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How to choose a retirement property that ticks all the right boxes

Know someone who’s thinking about moving to a retirement property?  These aren’t care or nursing homes but houses and flats, sometimes in retirement communities,  dedicated to older people who still want to live independent lives, even into their 80s. With a variety of accommodation out there, all offering different things, we asked Tim Somer of Hawthorns Retirement Village in the gorgeous seaside town of Clevedon, north Somerset, for advice on how to choose the right place.


What are the options? 

There are three main ways to go: purchasing a retirement property (these are mostly on leasehold not freehold, granting tenancy over a long period of time, with ongoing service charges and possibly re-selling restrictions); taking on a shared ownership property where you part buy, part rent on a similar basis to an outright purchase; or renting a property on a month-by-month, or longer, basis. Properties may be standard housing developments or part of a dedicated retirement community.


What’s needed?

Is it for one person or a couple? A self-contained apartment or a room in a communal property? On the ground floor, on one floor or over two?  Is it important to have a garden, balcony, communal gardens – space for guests? Are there access issues to consider? Will a pet be coming too? Is there space for bikes and cars?


Location, location, location…

Which is preferable a town or city lots going on within walking distance or in the countryside, where transport might be an issue now or in the future?


Stuff to do

Consider what facilities – if any – are available on site. Could be handy to have a restaurant, cafe, libraries, gym equipment, hairdressers and beauty treatments, cinema screenings and more literally outside your front door. Are there activities like trips out and health/wellbeing programmes?  Your relative might not want to have a non-stop social life planned out for them 24/7 but it’s nice to know it’s there and it can be a good way to get to know other people.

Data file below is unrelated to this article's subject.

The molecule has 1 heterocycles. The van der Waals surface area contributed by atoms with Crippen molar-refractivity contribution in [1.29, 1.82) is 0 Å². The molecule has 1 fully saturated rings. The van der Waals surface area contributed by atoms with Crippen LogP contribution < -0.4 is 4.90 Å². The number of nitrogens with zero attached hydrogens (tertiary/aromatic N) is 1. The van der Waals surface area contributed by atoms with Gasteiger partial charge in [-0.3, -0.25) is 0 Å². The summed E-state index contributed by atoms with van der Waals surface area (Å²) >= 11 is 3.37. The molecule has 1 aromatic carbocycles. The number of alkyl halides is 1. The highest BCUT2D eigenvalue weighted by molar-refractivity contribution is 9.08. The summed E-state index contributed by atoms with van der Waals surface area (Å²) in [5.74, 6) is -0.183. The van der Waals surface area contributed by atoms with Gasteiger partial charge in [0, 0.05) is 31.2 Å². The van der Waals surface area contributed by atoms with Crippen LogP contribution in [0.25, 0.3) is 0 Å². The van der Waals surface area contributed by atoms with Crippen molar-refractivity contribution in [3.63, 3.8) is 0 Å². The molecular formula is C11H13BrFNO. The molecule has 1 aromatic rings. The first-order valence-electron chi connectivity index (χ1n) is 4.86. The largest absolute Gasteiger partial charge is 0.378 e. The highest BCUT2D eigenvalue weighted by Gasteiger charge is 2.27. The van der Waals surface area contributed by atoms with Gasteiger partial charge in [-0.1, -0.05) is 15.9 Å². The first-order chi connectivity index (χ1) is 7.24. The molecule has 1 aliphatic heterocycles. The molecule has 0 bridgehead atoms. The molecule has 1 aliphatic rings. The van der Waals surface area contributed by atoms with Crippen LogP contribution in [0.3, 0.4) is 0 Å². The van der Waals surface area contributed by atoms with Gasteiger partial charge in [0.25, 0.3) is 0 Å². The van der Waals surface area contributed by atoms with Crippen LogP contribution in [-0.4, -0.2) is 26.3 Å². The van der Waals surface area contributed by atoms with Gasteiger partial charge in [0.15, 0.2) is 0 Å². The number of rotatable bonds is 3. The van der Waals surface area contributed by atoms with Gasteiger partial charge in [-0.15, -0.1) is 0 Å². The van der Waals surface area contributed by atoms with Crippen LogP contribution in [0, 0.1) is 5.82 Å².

Think forward

It might not be necessary now but what if your relative needs support or additional care in the future? Retirement properties are not care homes and won’t provide nursing or medical care but some allow residents to bring in their own support/carers when needed.


The dosh

If you’re buying a retirement property or going into a rental property with a long contract, then you’ll may need to sell an existing house – but not if you’re renting on a shorter term basis. Always check what is – and isn’t included – in any charges. If you’re buying a property, it’s most likely to be freehold with yearly service charges for maintenance, emergency alarms, admin charges (which for a one-bed flat could be £1,500– £3,000 or much more). With renting, the monthly rental may include absolutely everything from someone to cut the grass to a 24-hour concierge service, all your meals and even a glass or two of wine.  Not all rental retirement properties offer the same, so check the small print.


What if it doesn’t work out?

If you’re buying, then you may have to to sell on and there are usually age-related restrictions. Some rental properties can tie you into long contract; others offer a month’s notice with no exit fees – very handy if it turns out it’s not for your relative or circumstances change.


And finally, pay a visit

Always go along to see what the place is really like or even stay and try it out.


Find more ideas here


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